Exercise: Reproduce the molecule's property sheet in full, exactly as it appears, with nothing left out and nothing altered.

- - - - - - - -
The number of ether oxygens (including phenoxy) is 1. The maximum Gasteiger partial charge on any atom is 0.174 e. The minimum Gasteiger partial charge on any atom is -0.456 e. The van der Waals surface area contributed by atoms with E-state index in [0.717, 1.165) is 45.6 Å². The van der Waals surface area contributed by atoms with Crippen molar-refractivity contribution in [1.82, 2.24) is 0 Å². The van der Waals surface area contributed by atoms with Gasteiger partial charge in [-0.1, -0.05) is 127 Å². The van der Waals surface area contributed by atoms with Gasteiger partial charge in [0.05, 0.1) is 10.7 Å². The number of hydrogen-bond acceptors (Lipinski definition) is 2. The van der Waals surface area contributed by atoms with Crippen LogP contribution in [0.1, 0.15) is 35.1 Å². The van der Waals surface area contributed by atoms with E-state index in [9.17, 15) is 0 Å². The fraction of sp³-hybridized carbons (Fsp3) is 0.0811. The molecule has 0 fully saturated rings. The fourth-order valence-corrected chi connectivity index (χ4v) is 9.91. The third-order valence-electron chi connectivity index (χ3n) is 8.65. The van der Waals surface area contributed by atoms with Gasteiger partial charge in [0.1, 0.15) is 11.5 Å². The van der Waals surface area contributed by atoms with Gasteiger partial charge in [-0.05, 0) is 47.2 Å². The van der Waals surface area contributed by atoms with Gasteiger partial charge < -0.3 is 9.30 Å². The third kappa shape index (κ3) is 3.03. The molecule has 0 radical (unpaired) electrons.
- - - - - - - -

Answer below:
The number of ether oxygens (including phenoxy) is 1. The maximum Gasteiger partial charge on any atom is 0.174 e. The minimum Gasteiger partial charge on any atom is -0.456 e. The van der Waals surface area contributed by atoms with E-state index in [0.717, 1.165) is 45.6 Å². The van der Waals surface area contributed by atoms with Crippen molar-refractivity contribution in [1.82, 2.24) is 0 Å². The van der Waals surface area contributed by atoms with Gasteiger partial charge in [-0.1, -0.05) is 127 Å². The van der Waals surface area contributed by atoms with Gasteiger partial charge in [0.05, 0.1) is 10.7 Å². The number of hydrogen-bond acceptors (Lipinski definition) is 2. The van der Waals surface area contributed by atoms with Crippen LogP contribution in [0.1, 0.15) is 35.1 Å². The van der Waals surface area contributed by atoms with E-state index in [9.17, 15) is 0 Å². The fraction of sp³-hybridized carbons (Fsp3) is 0.0811. The molecule has 0 fully saturated rings. The fourth-order valence-corrected chi connectivity index (χ4v) is 9.91. The third-order valence-electron chi connectivity index (χ3n) is 8.65. The van der Waals surface area contributed by atoms with Gasteiger partial charge in [0.1, 0.15) is 11.5 Å². The van der Waals surface area contributed by atoms with Gasteiger partial charge in [-0.05, 0) is 47.2 Å². The van der Waals surface area contributed by atoms with Gasteiger partial charge < -0.3 is 9.30 Å². The third kappa shape index (κ3) is 3.03. The molecule has 0 radical (unpaired) electrons.